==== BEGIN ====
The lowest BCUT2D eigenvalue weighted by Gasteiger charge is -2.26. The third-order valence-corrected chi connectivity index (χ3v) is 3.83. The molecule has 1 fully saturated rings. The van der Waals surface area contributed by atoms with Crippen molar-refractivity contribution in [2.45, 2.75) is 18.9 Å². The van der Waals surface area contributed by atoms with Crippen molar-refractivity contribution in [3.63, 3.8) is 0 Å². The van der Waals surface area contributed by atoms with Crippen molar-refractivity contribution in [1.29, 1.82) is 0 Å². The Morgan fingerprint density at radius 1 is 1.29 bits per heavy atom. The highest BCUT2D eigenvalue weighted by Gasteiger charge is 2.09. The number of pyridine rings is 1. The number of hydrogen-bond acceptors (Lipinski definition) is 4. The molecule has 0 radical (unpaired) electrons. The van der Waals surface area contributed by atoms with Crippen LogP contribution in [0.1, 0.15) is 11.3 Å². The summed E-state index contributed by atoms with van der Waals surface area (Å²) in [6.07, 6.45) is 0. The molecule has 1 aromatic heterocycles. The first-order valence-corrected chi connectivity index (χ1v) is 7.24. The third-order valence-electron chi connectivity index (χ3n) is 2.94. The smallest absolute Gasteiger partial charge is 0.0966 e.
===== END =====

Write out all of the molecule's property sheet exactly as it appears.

The lowest BCUT2D eigenvalue weighted by Gasteiger charge is -2.26. The third-order valence-corrected chi connectivity index (χ3v) is 3.83. The molecule has 1 fully saturated rings. The van der Waals surface area contributed by atoms with Crippen molar-refractivity contribution in [2.45, 2.75) is 18.9 Å². The van der Waals surface area contributed by atoms with Crippen molar-refractivity contribution in [3.63, 3.8) is 0 Å². The van der Waals surface area contributed by atoms with Crippen molar-refractivity contribution in [1.29, 1.82) is 0 Å². The Morgan fingerprint density at radius 1 is 1.29 bits per heavy atom. The highest BCUT2D eigenvalue weighted by Gasteiger charge is 2.09. The number of pyridine rings is 1. The number of hydrogen-bond acceptors (Lipinski definition) is 4. The molecule has 0 radical (unpaired) electrons. The van der Waals surface area contributed by atoms with Crippen LogP contribution in [0.1, 0.15) is 11.3 Å². The summed E-state index contributed by atoms with van der Waals surface area (Å²) in [6.07, 6.45) is 0. The molecule has 1 aromatic heterocycles. The first-order valence-corrected chi connectivity index (χ1v) is 7.24. The third-order valence-electron chi connectivity index (χ3n) is 2.94. The smallest absolute Gasteiger partial charge is 0.0966 e.